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The historic praise houses of St. Helena Island
Dated: October 19 2019
Praise houses were first established on St. Helena Island's many plantations as places to meet and worship. Since there were few formal church buildings on St. Helena Island, most of the island's slave inhabitants could only walk or ride to the main church on Sunday mornings, if at all.
Praise houses became central points in the community as meeting places for the African-American community on St. Helena Island. Whatever the need was, a meeting or a service, they used the praise houses, and were actually often an elder's cabin.
Once upon a time, these tiny, plain white, small frame, (mostly) 18 x 20 foot houses dotted the island landscape. Their interiors consisted of wooden benches along the walls and several in the middle with a stand at the front of the room from which to preach or to address the congregation from.
There were as many as 25 praise houses on St. Helena Island as recently as 1932, but only four remain today.
It is believed that the term, "praise house", is derived from the phrase "prays house", or place of prayer. The houses were very small, by design. This was the rule to prevent too many slaves from gathering at one time. Slave owners always feared an uprising or insurrection.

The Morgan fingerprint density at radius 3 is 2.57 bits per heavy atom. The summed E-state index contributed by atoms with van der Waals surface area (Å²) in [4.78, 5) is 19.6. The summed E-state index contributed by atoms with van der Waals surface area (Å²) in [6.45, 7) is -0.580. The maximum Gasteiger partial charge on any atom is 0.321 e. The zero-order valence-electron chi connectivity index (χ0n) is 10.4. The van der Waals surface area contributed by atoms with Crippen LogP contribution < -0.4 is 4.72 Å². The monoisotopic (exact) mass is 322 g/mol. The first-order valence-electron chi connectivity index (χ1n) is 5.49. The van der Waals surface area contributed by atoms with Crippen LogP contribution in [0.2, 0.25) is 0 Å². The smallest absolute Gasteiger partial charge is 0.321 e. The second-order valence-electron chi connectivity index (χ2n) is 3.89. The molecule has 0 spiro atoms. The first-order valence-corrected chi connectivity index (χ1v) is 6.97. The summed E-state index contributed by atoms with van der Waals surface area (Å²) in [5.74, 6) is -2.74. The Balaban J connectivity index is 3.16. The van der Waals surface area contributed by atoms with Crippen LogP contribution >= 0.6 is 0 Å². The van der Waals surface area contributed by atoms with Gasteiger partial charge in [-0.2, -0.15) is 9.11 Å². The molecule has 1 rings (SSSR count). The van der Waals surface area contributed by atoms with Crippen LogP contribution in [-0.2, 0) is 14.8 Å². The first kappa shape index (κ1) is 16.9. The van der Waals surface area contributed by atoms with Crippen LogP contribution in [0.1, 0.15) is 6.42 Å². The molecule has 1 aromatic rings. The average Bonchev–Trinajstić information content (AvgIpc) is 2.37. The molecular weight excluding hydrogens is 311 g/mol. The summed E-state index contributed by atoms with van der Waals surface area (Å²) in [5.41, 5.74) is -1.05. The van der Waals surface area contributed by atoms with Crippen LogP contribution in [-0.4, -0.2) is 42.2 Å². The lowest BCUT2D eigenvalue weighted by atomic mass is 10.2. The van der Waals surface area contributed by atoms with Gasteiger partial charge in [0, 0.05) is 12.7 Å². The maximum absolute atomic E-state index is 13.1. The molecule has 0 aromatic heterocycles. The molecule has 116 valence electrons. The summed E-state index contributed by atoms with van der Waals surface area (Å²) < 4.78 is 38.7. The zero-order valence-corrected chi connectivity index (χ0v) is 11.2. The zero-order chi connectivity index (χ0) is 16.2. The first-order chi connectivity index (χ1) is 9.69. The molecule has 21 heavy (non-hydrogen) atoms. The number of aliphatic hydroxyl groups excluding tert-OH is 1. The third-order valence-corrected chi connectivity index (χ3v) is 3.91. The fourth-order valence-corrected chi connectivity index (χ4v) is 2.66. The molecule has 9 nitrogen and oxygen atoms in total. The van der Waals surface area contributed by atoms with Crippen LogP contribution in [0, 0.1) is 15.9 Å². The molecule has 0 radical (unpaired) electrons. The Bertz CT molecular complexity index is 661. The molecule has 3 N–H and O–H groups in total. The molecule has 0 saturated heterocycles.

After Emancipation, locals continued to build praise houses near to the plantations where they used to live and work.
Praise houses today
The only ones that remain today are the Mary Jenkins Community Praise House, the Croft Plantation Praise House, the Eddings Point Praise House and the Coffin Point Community Praise House.
The Mary Jenkins Community Praise House is listed on the National Register of Historic Places.
The Register has this to say about the Mary Jenkins house:
The Mary Jenkins Community Praise House, built ca. 1900, is one of four known extant praise houses on St. Helena Island. Services were held on Sunday, Tuesday, And Thursday nights, as well as the Watch Night Service each New Year’s. A typical service might consist of singing, prayer, perhaps a member’s testimony of a religious experience, and almost always ending with a “shout.”
Kit Chaplin built this praise house ca. 1900; Paris Capers, born in 1863, was one of the early elders. Members of Ebenezer Baptist Church still attend services here today; a cow bell, which is still in the praise house, has been rung for many years to alert the members to a service or meeting.
The Praise Houses of St. Helena Island are another one of many area links to Beaufort's, and the South's, historic pasts that still exist today.
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